Correspondence

Prices of Generic Drugs Associated with Numbers of Manufacturers

To the Editor:

Low-cost generic drugs have improved outcomes in patients while saving the health care system more than $1 trillion in the past decade. However, the prices of some generic drugs, such as captopril (Capoten)1 and pyrimethamine (Daraprim),2 have risen substantially in recent years, threatening these gains. Effective competition can ensure low prices of generic drugs, but how much is needed remains an open question.3

We examined the relative prices of generic and brand-name drugs using MarketScan commercial claims data from the period 2008–2014. To ensure stable price estimates, we required a drug to have a minimum of 100 dispensings as a brand-name version and as a generic version in each calendar year. Drugs with a narrow therapeutic index (e.g., levothyroxine) were excluded.

For brand-name and generic versions of an eligible drug, the average yearly prices per dose were estimated. The outcome was the relative price of the generic version to the brand-name version. Competition levels were represented by the number of manufacturers of the generic drug in that year; the subgroup analysis included stratification according to market size.

Figure 1. Figure 1. Relationship between the Number of Generic-Drug Manufacturers and Relative Prices of Generic Drugs to Brand-Name Drugs.

The relative prices of the generic and brand-name versions of drugs were estimated by the calculating the average relative price of a generic drug in a calendar year and comparing it with its brand-name counterpart. For the subgroup analysis, the market size was estimated by dividing the number of dispensings of an individual drug by the total number of dispensings of all generic drugs in a given calendar year; the estimated median market size was used for grouping the drugs into small and large markets.

With 1.9 billion prescription claims, the number of manufacturers of the generic drug was strongly associated with relative price (P<0.001 for trend) (Figure 1). For drugs with one manufacturer of the generic version, the prices of the generic drug and the brand-name drug were similar (relative price of the generic version to the brand-name version, 87%). For drugs with a second manufacturer, the corresponding relative price decreased by 10 percentage points (relative price, 77%), and the relative price for drugs with three manufacturers decreased a further 17 percentage points (relative price, 60%). With each additional manufacturer, the relative prices decreased at a slower rate. Our findings were largely similar across the study years. Larger drug markets saw a steeper decline in the relative prices for the first four manufacturers than did their smaller counterparts.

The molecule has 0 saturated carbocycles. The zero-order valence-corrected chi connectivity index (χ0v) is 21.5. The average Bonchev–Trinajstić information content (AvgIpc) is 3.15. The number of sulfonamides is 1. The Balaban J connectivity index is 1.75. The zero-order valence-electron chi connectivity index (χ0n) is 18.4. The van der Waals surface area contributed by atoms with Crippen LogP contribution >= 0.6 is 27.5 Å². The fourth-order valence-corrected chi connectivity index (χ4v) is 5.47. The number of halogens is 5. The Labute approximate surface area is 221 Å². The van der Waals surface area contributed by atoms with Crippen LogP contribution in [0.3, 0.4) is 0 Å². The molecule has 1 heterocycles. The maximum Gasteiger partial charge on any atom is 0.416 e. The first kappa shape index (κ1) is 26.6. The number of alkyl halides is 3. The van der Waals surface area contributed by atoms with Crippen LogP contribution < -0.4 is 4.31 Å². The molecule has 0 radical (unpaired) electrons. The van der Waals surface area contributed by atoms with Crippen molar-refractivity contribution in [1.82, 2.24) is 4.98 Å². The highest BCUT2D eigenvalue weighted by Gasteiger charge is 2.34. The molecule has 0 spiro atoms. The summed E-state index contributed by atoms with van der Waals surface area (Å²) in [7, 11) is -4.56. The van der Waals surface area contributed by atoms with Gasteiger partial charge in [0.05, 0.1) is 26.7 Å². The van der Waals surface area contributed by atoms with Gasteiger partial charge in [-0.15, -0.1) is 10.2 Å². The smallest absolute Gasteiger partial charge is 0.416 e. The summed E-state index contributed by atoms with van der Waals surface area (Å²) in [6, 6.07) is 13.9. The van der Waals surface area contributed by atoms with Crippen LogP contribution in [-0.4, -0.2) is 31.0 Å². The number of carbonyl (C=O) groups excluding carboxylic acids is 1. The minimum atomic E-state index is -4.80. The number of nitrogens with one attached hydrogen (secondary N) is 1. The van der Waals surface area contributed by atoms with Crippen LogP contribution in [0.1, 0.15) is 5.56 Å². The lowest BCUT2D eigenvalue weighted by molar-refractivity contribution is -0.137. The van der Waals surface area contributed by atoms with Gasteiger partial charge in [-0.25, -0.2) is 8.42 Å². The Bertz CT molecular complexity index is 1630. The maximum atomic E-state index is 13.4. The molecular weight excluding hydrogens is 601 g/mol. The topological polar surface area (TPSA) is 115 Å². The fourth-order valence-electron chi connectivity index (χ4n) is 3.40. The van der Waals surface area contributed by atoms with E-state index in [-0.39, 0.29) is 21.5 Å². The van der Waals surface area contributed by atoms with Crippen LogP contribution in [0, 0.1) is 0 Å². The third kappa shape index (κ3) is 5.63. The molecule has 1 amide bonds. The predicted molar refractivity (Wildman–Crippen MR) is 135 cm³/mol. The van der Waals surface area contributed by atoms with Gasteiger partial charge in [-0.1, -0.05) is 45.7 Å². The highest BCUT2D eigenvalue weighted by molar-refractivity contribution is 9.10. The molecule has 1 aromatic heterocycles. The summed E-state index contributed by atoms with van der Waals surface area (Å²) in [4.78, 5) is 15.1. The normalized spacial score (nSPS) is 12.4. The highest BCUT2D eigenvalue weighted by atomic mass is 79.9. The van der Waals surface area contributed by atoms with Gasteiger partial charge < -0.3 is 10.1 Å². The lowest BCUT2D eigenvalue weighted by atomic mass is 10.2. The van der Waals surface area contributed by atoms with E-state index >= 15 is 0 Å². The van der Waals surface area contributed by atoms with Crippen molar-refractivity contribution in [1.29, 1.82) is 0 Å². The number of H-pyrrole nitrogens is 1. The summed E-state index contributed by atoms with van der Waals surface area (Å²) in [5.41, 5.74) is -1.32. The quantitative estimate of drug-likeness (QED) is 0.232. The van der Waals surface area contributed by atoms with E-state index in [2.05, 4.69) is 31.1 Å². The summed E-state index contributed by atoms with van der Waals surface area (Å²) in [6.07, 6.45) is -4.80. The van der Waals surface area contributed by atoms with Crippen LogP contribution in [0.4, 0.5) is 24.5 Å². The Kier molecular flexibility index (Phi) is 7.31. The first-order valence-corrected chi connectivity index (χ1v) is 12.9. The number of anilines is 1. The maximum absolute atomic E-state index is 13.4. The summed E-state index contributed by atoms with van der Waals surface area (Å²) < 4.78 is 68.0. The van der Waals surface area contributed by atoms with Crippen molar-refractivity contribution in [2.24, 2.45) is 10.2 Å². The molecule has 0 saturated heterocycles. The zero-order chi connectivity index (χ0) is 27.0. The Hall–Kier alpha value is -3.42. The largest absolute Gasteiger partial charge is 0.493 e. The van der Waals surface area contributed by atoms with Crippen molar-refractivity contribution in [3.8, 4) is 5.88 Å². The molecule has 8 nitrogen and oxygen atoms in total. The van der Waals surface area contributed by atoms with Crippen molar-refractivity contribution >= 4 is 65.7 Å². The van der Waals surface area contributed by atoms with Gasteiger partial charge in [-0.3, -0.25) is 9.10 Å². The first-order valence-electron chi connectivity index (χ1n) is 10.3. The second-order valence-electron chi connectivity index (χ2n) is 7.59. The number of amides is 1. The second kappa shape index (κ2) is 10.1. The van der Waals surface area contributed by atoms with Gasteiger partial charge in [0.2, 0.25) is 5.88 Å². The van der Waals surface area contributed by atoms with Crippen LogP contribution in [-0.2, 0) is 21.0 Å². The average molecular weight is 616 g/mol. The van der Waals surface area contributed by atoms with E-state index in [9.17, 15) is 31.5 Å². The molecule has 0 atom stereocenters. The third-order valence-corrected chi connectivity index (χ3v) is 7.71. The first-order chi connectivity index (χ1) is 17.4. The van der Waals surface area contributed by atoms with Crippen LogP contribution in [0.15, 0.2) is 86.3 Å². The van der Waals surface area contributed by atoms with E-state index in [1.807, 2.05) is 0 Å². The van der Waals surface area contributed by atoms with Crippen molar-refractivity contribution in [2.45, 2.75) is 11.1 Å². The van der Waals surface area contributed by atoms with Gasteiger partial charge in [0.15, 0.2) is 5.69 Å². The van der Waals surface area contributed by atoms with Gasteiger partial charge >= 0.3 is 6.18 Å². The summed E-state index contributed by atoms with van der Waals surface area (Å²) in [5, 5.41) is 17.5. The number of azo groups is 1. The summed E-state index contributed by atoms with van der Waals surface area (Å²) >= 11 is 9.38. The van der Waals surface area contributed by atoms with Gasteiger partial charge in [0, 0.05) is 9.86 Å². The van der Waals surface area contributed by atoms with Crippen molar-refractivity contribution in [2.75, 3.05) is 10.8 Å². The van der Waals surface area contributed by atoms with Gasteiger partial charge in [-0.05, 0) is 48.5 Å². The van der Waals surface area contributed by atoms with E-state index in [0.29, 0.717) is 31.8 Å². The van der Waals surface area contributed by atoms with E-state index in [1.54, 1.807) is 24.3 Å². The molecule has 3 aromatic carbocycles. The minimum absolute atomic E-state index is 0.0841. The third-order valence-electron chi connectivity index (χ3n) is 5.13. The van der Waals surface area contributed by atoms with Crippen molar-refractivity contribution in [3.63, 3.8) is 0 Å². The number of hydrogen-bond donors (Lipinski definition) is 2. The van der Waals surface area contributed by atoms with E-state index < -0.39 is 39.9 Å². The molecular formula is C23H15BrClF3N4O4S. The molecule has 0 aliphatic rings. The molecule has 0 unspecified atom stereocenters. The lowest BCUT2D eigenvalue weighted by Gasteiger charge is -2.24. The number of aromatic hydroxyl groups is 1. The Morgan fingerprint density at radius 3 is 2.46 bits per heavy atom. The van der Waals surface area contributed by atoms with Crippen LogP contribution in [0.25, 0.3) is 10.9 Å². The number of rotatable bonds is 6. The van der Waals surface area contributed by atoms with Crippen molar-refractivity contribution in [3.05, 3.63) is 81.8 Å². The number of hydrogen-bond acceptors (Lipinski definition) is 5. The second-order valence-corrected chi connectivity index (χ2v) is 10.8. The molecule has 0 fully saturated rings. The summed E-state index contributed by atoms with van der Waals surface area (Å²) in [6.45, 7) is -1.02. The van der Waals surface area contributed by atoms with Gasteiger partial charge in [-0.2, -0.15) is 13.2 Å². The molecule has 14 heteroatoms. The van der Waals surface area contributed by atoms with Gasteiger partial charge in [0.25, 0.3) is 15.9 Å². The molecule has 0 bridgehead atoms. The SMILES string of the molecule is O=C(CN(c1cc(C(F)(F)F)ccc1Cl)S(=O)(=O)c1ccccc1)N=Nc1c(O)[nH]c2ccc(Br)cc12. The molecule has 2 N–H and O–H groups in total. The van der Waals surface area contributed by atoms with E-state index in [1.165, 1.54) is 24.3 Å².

A similar analysis that was published by the Food and Drug Administration (FDA) covering the period 1999–2004, which predates the current controversies surrounding high-cost generic drugs, showed that drug prices fell by only 6% with one manufacturer of the generic version in a market and reached 52% of the price of the brand-name version with two manufacturers.4 By contrast, we found that the second manufacturer of a generic drug resulted in a smaller decrease in the relative price, signifying a shift in the relationship between the number of manufacturers and drug prices in the past decade.

The FDA recently announced that drugs with fewer than three manufacturers of the generic version would be eligible for expedited review as additional entrants into the generic-drug market, as previously recommended.5 We observed that the effect on prices by the market entry of a generic-drug manufacturer was most pronounced for the first three manufacturers, which provides empirical support for this threshold. However, other initiatives, including importation from trusted sources, should be considered to ensure the maximal amount of competition in the generic-drug market.

Chintan V. Dave, Pharm.D., Ph.D.
Brigham and Women’s Hospital, Boston, MA

Abraham Hartzema, Pharm.D., Ph.D.
University of Florida, Gainesville, FL

Aaron S. Kesselheim, M.D., J.D.
Brigham and Women’s Hospital, Boston, MA

Supported by a grant from the Laura and John Arnold Foundation and by the Engelberg Foundation and the Harvard Program in Therapeutic Science (to Dr. Kesselheim).

Disclosure forms provided by the authors are available with the full text of this letter at NEJM.org.

  1. 1. Alpern JD, Stauffer WM, Kesselheim AS. High-cost generic drugs — implications for patients and policymakers. N Engl J Med 2014;371:1859-1862

  2. 2. Wiske CP, Ogbechie OA, Schulman KA. Options to promote competitive generics markets in the United States. JAMA 2015;314:2129-2130

  3. 3. Dave CV, Kesselheim AS, Fox ER, Qiu P, Hartzema A. High generic drug prices and market competition: a retrospective cohort study. Ann Intern Med 2017;167:145-151

  4. 4. Food and Drug Administration. Generic competition and drug prices. (https://www.fda.gov/aboutfda/centersoffices/officeofmedicalproductsandtobacco/cder/ucm129385.htm).

  5. 5. Gupta R, Kesselheim AS, Ross JS. Prioritization of generic drug review. JAMA Intern Med 2017;177:141-142

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